Home > Research > Publications & Outputs > The effect of governance on specialist auditor ...

Links

Text available via DOI:

View graph of relations

The effect of governance on specialist auditor choice and audit fees in U.S. family firms

Research output: Contribution to journalJournal article

Published
Close
<mark>Journal publication date</mark>11/2014
<mark>Journal</mark>The Accounting Review
Issue number6
Volume89
Number of pages33
Pages (from-to)2297-2329
Publication StatusPublished
Early online date30/05/14
<mark>Original language</mark>English

Abstract

Family firms are characterized by less separation between ownership and control
(Type 1 agency problem) but greater conflict of interest between controlling insiders and noncontrolling outside investors (Type 2 agency problem). Although strong board governance is known to decrease the Type 1 agency problem, its effectiveness in mitigating the adverse consequences of the Type 2 agency problem has not been well documented in the literature. We show that strongly governed family firms are more likely to choose specialist auditors and exhibit higher earnings quality than nonfamily firms. Weakly governed family firms demand lower audit effort and exhibit earnings quality that is no different from that of nonfamily firms.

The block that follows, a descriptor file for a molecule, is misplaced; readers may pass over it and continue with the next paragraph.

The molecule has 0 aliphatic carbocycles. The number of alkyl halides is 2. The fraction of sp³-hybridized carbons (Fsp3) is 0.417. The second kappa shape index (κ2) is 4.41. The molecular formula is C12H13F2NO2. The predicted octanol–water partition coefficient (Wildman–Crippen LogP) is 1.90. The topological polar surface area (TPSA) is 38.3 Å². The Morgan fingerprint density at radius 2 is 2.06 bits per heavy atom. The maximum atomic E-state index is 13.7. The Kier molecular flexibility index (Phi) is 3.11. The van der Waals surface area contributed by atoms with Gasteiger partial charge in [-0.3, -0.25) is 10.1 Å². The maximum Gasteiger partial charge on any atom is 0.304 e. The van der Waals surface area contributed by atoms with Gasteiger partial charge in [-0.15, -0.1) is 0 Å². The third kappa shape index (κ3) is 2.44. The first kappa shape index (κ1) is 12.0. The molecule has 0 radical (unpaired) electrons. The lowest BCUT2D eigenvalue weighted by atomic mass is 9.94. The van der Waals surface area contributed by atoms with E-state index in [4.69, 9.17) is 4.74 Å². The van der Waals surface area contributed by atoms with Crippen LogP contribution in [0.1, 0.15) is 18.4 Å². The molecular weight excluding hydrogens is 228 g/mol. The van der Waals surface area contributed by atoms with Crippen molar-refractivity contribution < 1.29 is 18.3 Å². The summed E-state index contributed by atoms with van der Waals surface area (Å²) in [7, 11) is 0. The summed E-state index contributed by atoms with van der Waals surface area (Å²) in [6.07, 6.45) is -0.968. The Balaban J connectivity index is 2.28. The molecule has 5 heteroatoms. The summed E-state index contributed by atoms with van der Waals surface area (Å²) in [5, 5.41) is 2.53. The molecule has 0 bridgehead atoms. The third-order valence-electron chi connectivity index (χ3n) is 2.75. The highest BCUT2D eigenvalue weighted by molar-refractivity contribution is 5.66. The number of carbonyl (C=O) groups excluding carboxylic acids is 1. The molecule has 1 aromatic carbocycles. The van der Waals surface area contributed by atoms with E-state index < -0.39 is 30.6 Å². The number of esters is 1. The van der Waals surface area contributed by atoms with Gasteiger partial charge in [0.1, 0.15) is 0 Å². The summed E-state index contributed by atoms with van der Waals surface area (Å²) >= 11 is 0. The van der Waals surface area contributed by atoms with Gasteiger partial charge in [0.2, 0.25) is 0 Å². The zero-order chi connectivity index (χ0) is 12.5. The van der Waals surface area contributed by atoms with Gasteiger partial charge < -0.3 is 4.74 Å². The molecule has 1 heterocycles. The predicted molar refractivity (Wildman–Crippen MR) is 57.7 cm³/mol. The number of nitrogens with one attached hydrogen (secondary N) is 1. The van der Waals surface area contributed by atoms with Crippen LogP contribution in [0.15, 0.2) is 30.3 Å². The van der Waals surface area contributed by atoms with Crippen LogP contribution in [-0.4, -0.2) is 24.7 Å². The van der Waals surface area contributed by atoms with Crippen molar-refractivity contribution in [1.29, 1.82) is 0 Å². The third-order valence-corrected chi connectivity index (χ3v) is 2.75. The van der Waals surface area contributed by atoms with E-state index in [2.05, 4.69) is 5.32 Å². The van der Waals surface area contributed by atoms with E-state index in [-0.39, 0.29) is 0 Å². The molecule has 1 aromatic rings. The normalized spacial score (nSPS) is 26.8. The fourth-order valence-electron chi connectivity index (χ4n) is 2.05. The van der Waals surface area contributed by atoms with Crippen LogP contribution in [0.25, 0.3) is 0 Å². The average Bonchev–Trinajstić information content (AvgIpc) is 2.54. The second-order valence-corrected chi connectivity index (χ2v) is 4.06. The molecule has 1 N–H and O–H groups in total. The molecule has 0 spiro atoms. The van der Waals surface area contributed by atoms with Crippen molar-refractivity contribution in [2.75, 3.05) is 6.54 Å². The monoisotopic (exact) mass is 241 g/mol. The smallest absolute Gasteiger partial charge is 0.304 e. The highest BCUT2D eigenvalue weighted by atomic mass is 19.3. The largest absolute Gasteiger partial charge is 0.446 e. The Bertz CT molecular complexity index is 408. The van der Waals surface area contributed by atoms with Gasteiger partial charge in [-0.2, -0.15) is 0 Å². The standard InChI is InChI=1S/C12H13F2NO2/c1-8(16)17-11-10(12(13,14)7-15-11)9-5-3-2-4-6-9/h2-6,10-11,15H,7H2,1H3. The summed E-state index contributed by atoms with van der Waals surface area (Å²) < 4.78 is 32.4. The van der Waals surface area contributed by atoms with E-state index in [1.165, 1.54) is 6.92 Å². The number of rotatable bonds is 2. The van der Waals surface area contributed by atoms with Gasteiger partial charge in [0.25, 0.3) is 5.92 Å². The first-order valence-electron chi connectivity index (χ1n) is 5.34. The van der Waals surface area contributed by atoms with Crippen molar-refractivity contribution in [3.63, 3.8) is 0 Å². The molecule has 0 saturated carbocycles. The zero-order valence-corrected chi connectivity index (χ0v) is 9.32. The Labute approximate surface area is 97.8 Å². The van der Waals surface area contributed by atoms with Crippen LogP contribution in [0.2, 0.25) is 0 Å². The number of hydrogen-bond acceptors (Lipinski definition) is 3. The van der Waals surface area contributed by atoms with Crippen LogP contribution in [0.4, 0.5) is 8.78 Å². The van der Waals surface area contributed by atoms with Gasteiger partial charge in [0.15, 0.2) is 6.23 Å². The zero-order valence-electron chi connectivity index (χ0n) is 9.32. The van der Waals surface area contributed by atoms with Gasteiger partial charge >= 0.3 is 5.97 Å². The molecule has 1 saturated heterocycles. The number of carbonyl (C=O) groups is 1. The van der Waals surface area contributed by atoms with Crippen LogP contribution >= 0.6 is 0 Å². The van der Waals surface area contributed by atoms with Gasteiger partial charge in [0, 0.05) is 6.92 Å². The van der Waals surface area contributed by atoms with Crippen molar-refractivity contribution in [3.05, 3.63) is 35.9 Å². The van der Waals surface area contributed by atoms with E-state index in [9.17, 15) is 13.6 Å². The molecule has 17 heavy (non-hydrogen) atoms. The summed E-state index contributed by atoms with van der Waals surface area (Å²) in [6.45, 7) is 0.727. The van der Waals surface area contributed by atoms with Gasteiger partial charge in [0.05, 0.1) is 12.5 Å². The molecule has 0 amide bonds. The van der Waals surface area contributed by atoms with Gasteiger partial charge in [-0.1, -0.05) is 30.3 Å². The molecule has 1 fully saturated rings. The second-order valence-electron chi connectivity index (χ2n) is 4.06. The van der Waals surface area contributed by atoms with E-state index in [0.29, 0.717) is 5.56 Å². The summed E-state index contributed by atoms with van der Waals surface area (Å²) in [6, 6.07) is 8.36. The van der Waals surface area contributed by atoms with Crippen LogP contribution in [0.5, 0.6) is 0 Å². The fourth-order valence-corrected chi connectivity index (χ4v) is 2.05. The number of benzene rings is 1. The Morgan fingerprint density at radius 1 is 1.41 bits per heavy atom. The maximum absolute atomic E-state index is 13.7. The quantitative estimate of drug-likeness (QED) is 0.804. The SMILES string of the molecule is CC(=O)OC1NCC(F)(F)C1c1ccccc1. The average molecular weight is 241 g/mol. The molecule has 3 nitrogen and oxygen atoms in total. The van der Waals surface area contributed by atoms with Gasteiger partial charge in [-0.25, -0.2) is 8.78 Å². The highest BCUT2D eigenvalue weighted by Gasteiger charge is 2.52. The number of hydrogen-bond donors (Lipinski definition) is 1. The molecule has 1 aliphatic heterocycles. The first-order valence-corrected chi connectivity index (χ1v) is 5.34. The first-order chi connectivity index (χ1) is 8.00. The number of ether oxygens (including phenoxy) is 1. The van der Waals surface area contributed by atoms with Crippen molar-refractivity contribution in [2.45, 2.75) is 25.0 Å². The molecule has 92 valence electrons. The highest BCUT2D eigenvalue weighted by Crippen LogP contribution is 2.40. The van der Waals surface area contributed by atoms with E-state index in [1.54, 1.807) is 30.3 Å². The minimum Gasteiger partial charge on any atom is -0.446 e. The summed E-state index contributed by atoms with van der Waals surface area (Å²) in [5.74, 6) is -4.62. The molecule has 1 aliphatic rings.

Within family firms, we show that strongly governed family firms choose higher quality audits in the form of a greater use of specialist auditors and higher audit efforts, and exhibit higher earnings quality than other family firms. These findings provide consistent evidence that strong board governance can effectively mitigate the adverse consequences of the Type 2 agency problem on financial reporting and transparency in family firms.